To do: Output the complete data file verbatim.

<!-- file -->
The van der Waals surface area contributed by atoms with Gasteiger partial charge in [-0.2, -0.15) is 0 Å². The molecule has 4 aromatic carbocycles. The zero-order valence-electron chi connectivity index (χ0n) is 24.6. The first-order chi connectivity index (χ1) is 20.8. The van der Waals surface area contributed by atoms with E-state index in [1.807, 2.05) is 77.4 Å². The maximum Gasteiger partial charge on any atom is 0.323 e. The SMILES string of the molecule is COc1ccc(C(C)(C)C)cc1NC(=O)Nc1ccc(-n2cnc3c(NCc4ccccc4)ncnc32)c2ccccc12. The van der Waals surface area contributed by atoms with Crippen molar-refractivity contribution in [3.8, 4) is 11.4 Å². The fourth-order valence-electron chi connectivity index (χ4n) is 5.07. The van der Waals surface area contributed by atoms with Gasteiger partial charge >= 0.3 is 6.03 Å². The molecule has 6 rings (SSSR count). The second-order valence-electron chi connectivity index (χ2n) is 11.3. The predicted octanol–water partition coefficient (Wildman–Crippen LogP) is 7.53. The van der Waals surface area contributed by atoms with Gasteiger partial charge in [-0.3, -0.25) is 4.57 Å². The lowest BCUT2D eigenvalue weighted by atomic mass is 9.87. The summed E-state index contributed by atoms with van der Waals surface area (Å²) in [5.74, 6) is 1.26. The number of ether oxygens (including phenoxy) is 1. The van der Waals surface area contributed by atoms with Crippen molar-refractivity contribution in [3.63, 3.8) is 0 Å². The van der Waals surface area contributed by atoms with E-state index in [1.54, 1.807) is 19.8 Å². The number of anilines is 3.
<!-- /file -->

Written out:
The van der Waals surface area contributed by atoms with Gasteiger partial charge in [-0.2, -0.15) is 0 Å². The molecule has 4 aromatic carbocycles. The zero-order valence-electron chi connectivity index (χ0n) is 24.6. The first-order chi connectivity index (χ1) is 20.8. The van der Waals surface area contributed by atoms with E-state index in [1.807, 2.05) is 77.4 Å². The maximum Gasteiger partial charge on any atom is 0.323 e. The SMILES string of the molecule is COc1ccc(C(C)(C)C)cc1NC(=O)Nc1ccc(-n2cnc3c(NCc4ccccc4)ncnc32)c2ccccc12. The van der Waals surface area contributed by atoms with Crippen molar-refractivity contribution in [3.8, 4) is 11.4 Å². The fourth-order valence-electron chi connectivity index (χ4n) is 5.07. The van der Waals surface area contributed by atoms with Gasteiger partial charge >= 0.3 is 6.03 Å². The molecule has 6 rings (SSSR count). The second-order valence-electron chi connectivity index (χ2n) is 11.3. The predicted octanol–water partition coefficient (Wildman–Crippen LogP) is 7.53. The van der Waals surface area contributed by atoms with Gasteiger partial charge in [-0.3, -0.25) is 4.57 Å². The lowest BCUT2D eigenvalue weighted by atomic mass is 9.87. The summed E-state index contributed by atoms with van der Waals surface area (Å²) in [5.74, 6) is 1.26. The number of ether oxygens (including phenoxy) is 1. The van der Waals surface area contributed by atoms with Crippen molar-refractivity contribution in [3.63, 3.8) is 0 Å². The van der Waals surface area contributed by atoms with E-state index in [1.54, 1.807) is 19.8 Å². The number of anilines is 3.